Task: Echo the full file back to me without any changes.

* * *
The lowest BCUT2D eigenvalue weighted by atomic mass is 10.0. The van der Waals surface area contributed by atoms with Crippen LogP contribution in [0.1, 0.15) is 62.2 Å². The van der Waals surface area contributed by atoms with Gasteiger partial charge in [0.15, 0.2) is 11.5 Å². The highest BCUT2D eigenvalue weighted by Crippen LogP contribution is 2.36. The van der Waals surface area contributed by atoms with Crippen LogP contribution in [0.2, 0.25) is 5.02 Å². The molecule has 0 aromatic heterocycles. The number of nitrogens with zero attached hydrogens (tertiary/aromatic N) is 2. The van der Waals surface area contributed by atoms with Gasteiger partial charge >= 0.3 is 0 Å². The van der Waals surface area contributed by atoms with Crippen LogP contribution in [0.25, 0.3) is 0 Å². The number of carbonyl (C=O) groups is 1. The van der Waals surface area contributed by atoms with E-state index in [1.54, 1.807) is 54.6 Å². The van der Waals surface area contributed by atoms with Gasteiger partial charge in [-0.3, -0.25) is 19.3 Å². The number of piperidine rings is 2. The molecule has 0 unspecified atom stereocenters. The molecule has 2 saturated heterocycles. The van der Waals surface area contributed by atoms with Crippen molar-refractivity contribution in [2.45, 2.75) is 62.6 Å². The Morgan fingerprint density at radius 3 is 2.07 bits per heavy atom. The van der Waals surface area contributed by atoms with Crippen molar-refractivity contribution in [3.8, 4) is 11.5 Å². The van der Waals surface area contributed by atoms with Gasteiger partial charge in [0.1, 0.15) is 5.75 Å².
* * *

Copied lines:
The lowest BCUT2D eigenvalue weighted by atomic mass is 10.0. The van der Waals surface area contributed by atoms with Crippen LogP contribution in [0.1, 0.15) is 62.2 Å². The van der Waals surface area contributed by atoms with Gasteiger partial charge in [0.15, 0.2) is 11.5 Å². The highest BCUT2D eigenvalue weighted by Crippen LogP contribution is 2.36. The van der Waals surface area contributed by atoms with Crippen LogP contribution in [0.2, 0.25) is 5.02 Å². The molecule has 0 aromatic heterocycles. The number of nitrogens with zero attached hydrogens (tertiary/aromatic N) is 2. The van der Waals surface area contributed by atoms with Gasteiger partial charge >= 0.3 is 0 Å². The van der Waals surface area contributed by atoms with Crippen LogP contribution in [0.25, 0.3) is 0 Å². The number of carbonyl (C=O) groups is 1. The van der Waals surface area contributed by atoms with E-state index in [1.54, 1.807) is 54.6 Å². The van der Waals surface area contributed by atoms with Gasteiger partial charge in [-0.3, -0.25) is 19.3 Å². The number of piperidine rings is 2. The molecule has 0 unspecified atom stereocenters. The molecule has 2 saturated heterocycles. The van der Waals surface area contributed by atoms with Crippen molar-refractivity contribution in [2.45, 2.75) is 62.6 Å². The Morgan fingerprint density at radius 3 is 2.07 bits per heavy atom. The van der Waals surface area contributed by atoms with Crippen molar-refractivity contribution in [3.8, 4) is 11.5 Å². The van der Waals surface area contributed by atoms with Gasteiger partial charge in [0.1, 0.15) is 5.75 Å².